Release: State Senate Passes Senator Avella’s Good Government Legislation

Tony Avella

June 11, 2014

The Bill Would Increase The Terms Of Office For Members Of The Legislature To Four Years

 (Albany, NY) Today, Senator Tony Avella was thrilled to announce the State Senate voting in favor of his long standing good government legislation (Bill #S.725-A), which would increase the terms of office for members of the State Legislature from two to four years.  

Immediately after taking State Senate office, Senator Avella analyzed different measures which could be taken to reform Albany and re-affirm the public’s faith in government.  As a result, he introduced a series of good government legislation, which includes Full Public Financing of Campaigns, Giving Citizens the Right to Recall Elected Officials, Reforming JCOPE as well as Implementation of Term Limits, which came with a companion Four Year Term bill.

Senator Avella, stated, “Today, the State Senate took a crucial first step in reforming Albany by passing my Four Year Term bill.  As I stated time and time again, part of the dysfunction that has plagued the Legislature is that State officials are constantly running for office. Legislators have basically one year in office before they have to run for re-election over and over again.  Once the campaign year begins, they are anxious to get back to their districts and are often reluctant to deal with controversial issues fearing voter reactions.  The four year term bill will go a long way in eliminating the nonsense and allow legislators to take important votes on issues of importance to their constituency.”

The four year term bill would also go a long way in reducing, in half, the burden on taxpayers stemming from the number of State elections held in New York.  

Furthermore, it is important to point out that 38 out of 50 states in this country already have a 4-year legislative term and of the top 5 largest states by population, New York is the only state with the 2 year term of office (Top 5 states being NY, CA, TX, FL, IL).

In addition, former Governor Alfred E. Smith made mention to the need to extend the years of the terms of office in his annual report in 1926. The former Governor explained that there was an increasingly high number of proposed laws and he believed that to fix this, more time should be given to the Legislature for thought of the new statute before it is “hacked to pieces by a succeeding legislature sometimes before it is even a year old.”

Senator Avella added, “The fact of the matter is that the current two-year terms were introduced at a time when candidates were not required to use anywhere near the amount of resources required today to run for legislative office. The two-year terms were also instituted when the role of government in society was not nearly as extensive as it is today. There is no question that four-year terms would allow the legislature to deal with each issue in a more deliberate and efficient manner.”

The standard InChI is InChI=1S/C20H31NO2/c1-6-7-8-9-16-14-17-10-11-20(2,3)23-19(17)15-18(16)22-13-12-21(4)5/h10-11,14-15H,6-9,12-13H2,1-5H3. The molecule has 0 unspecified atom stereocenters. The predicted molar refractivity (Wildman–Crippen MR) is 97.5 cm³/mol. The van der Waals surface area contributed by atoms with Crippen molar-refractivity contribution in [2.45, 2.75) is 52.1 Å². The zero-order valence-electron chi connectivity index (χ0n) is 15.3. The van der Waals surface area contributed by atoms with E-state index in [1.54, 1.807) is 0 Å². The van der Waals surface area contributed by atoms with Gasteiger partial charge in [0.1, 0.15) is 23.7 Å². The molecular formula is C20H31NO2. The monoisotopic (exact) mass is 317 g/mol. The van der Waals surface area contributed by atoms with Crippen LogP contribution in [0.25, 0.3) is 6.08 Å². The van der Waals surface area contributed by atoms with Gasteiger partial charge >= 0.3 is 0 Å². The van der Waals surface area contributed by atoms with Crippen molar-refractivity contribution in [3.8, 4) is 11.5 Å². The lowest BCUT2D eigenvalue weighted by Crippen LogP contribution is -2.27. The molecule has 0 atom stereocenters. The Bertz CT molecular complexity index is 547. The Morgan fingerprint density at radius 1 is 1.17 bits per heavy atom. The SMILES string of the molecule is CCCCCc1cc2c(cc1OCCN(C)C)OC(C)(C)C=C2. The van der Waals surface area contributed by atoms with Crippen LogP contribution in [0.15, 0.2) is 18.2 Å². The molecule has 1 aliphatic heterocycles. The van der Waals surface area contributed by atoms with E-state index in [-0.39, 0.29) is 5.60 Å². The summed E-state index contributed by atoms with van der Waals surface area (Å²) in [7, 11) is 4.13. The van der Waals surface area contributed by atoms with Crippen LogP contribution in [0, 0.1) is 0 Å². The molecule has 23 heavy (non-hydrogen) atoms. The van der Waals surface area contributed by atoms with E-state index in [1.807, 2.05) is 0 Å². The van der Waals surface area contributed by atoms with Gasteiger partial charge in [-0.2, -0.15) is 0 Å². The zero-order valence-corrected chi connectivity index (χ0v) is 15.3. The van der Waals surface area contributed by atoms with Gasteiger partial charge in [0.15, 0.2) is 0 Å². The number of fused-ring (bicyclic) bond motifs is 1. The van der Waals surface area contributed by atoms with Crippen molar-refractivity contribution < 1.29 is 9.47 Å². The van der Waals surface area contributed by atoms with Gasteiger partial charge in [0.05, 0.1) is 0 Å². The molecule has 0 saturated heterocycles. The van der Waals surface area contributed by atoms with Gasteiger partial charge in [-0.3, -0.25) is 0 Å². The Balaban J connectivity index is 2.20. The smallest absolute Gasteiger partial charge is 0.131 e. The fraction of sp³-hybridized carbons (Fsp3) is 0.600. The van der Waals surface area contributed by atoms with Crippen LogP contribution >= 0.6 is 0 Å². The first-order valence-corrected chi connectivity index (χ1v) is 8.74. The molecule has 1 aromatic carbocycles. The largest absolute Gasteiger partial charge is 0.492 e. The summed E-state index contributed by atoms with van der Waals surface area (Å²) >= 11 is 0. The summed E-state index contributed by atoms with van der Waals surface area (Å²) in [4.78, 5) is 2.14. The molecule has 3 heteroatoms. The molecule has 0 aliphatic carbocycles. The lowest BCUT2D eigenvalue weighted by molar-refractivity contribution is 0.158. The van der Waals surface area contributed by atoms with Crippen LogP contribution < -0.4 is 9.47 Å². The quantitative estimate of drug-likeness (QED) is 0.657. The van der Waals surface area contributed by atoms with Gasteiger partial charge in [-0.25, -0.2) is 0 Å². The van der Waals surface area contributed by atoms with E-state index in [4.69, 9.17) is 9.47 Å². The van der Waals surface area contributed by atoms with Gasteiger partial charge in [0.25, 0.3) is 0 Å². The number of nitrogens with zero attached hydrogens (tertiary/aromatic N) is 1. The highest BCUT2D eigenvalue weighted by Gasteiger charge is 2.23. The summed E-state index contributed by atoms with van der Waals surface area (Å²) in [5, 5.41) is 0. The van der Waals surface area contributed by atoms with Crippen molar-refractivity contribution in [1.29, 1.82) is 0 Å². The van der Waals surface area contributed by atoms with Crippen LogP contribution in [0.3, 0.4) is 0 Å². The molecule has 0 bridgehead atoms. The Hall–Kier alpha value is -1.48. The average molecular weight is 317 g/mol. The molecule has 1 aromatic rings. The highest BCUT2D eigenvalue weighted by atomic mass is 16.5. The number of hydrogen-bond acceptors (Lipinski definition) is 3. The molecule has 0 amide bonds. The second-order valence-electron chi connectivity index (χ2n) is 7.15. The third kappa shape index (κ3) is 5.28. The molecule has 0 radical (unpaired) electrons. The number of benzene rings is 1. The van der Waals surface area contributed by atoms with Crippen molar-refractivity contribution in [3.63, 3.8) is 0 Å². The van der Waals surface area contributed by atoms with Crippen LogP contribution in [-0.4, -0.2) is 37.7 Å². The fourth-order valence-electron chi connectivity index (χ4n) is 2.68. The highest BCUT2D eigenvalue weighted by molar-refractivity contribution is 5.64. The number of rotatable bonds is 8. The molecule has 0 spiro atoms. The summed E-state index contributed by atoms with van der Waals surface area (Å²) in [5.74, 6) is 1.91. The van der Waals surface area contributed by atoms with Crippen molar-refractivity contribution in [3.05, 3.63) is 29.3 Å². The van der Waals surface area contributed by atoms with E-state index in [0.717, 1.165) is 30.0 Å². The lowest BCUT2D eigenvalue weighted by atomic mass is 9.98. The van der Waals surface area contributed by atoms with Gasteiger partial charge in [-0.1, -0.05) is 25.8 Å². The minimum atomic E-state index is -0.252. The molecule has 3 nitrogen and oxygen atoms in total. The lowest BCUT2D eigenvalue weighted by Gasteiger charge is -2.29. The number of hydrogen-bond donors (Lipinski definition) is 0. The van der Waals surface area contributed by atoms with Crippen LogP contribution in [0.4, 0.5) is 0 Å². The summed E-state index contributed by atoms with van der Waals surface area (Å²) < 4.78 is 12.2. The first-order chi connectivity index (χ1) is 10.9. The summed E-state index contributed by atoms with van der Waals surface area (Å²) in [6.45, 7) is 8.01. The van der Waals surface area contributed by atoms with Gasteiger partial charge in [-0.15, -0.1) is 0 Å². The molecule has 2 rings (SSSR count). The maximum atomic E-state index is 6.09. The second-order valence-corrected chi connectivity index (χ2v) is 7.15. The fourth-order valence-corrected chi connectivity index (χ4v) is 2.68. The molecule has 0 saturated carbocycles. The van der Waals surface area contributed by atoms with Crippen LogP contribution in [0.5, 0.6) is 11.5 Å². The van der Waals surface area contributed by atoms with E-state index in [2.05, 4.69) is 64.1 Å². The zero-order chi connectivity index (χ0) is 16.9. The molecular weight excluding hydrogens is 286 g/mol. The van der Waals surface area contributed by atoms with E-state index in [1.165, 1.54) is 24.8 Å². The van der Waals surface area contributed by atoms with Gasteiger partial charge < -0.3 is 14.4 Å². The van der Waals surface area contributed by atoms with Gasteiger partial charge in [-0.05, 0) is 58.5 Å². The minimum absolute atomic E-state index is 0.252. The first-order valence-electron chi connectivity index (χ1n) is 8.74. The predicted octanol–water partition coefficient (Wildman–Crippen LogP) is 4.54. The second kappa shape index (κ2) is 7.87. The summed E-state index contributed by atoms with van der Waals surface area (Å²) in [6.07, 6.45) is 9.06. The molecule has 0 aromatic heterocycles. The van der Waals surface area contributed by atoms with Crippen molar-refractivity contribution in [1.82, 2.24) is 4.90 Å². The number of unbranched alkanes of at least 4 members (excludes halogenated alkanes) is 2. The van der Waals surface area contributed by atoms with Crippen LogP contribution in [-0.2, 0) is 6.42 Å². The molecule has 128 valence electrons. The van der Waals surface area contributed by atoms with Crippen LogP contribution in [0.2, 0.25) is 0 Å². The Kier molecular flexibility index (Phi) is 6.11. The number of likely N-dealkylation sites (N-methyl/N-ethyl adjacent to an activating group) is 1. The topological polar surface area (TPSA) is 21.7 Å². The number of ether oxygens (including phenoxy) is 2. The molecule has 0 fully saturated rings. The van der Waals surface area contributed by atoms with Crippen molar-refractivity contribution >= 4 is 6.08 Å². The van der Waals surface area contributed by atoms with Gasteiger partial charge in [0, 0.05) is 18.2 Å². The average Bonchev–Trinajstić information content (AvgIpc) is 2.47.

Senator Avella was also pleased to acknowledge advocacy groups that have long fought for good government reform and who supported this legislation, including Common Cause/NY and Reinvent Albany.

Susan Lerner, Executive Director of Common Cause/NY, stated, "The current system keeps lawmakers in perpetual campaign mode. It seriously limits their ability to identify and become knowledgeable about the issues, which will most directly impact their constituents. The savings to the public from cutting the number of state elections in half is obvious, although this factor alone is not determinative. Positive benefits would also accrue from reducing the amount of money, which legislators have to raise to campaign, allowing them a greater degree of independence from campaign donors. By extending term limits, legislators would be able to spend more time governing and less time campaigning. An increased emphasis on governing over campaigning can help legislators regain the trust and esteem of the public."

"Four year terms work well for the NYC City Council, they will work for the state legislature. Under the current two year terms, New York State legislators are more likely to leave office by indictment or resignation than an election loss, and turnover is rare. We support four year terms as a step towards increasing the competitiveness of legislative elections, which they will do by making being a legislator less onerous, and more attractive to a larger number of people. Two year terms aren't working, why keep them?” added Mr. Dominic Mauro, staff attorney for Reinvent Albany. 

Senator Avella concluded, “Although our work is far from over and there a number of important pieces of good government legislation that need to be enacted, especially the term limits bill, the passage of the four year term limit legislation will allow the Legislature to function more effectively and work for the people, as it always should be.”

Since this legislation would alter the State Constitution, prior to being enacted into law, the bill would now have to pass the Assembly, and again in a successive legislative session before being approved by the voters in a statewide ballot.